I’ve done quite a few half-marathons in the last 6 years or so. Even from the very first one I did, I never really felt any real fear of the distance; I never felt that it was something I could not do. I knew I’d cross the finish barring an accident or a medical emergency—I’m stubborn or stupid and arrogant that way. So, I was a bit surprised at the anxiety I encountered over this last one. Of course I knew I needed to train more—a lot more— but it’s not like I haven’t done 21s unprepared.
Perhaps it’s due to the lack of racing. I’ve been scrimping some and haven’t been joining races. But not joining races has also affected my usual running. Not having a certain goal or event to look forward to has allowed me to be lazier and not push more when situations aren’t ideal. When I feel headachy and there’s a threat of migraine, tired, or extra busy I easily put off running. All that eroded not just my fitness but also my confidence. I knew I could walk the distance if it came to that but still…
The Condura Skyway half was set to start at 3:30 a.m. I stayed over at my sister’s so we can go together at the meet up with fellow runners heading for Alabang. We planned on getting up at 1 a.m. and leave at 2, that’s enough time for coffee and a snack and the rest of our pre-race ablutions. I didn’t really sleep. Unused to going to bed so early, I ended up taking a couple of 10 minute naps and reading until it was time to get up instead.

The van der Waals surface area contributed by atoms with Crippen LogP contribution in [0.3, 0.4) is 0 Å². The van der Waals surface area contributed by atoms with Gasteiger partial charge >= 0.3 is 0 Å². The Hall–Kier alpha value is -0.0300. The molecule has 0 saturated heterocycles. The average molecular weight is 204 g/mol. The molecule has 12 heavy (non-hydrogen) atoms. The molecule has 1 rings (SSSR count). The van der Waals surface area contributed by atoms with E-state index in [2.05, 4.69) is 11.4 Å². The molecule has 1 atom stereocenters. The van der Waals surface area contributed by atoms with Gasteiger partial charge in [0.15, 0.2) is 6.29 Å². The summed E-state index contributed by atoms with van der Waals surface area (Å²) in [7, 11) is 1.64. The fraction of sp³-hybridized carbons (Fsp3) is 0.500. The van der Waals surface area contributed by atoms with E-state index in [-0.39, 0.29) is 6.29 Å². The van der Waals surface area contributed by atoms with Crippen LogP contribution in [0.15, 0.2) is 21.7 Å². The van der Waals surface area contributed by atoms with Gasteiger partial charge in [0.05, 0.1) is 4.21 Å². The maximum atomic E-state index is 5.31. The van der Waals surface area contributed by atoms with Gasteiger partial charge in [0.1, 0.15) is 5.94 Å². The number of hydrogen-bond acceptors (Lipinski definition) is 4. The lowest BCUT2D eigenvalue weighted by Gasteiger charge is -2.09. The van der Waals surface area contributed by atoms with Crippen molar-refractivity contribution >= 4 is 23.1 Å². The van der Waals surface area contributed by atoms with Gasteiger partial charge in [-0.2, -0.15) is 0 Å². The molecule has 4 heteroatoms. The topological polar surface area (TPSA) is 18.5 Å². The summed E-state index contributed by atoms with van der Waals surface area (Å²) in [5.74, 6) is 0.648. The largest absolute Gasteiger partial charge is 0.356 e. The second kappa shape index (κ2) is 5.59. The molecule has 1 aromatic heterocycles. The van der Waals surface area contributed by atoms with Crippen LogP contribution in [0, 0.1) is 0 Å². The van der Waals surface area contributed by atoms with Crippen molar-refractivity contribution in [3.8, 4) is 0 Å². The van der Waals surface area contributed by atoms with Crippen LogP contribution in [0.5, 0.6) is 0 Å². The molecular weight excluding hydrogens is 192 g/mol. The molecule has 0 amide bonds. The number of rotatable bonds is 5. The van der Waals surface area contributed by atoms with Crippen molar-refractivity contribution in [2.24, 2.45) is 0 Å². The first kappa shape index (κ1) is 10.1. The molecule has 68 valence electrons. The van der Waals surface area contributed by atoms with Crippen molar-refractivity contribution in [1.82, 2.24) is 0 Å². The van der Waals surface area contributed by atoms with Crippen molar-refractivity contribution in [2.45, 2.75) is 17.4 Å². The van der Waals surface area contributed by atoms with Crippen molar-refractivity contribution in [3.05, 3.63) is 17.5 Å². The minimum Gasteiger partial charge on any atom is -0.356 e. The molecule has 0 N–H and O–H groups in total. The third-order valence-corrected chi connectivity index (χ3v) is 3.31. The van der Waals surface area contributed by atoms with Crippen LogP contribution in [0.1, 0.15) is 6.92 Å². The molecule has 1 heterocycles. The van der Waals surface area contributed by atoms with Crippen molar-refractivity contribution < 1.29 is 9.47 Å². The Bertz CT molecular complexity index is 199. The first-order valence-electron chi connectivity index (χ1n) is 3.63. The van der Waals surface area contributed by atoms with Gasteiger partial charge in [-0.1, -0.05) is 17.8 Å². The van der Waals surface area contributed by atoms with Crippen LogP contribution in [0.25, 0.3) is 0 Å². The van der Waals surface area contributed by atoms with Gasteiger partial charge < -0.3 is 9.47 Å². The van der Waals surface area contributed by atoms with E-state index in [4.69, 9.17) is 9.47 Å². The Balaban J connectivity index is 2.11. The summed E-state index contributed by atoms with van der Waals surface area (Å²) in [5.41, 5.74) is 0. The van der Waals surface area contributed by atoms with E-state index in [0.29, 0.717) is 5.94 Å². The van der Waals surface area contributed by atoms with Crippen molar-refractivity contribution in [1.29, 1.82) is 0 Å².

I suppose it was a good thing, not sleeping. I was up reading Scott Jurek’s “Eat and Run” and I felt so much steadier about the upcoming half-marathon. It reminded me that I’ve done, endured, and survived worse—I already know all this of course but self-doubt is good at mind jobs. By the time I stood at the starting line, I was good. No more doubts. The only fear I had was that of the tummy problems variety. I had this weird feeling in my midsection and I worried: will I get a tummy ache, will the gels I take lead me to needing a portalet—I prayed hard not to end up with this, I don’t think I could have gone to one anyway and that would mean I’d DNF.
In the end, my fear of runner’s trots stopped me from taking any of the gels I packed until the last stretch, the last 5k , when I was sure I’d be quite safe or at least I’d make it into a real toilet. I knew I flagged in the 3rd quarter of my run and the gel I took was a tad late but I’m okay with that. I ran and finished my 21. It was not a stellar effort on my part but it was good. I felt reaffirmed. I could “gut it out” and I’m glad for the knowledge.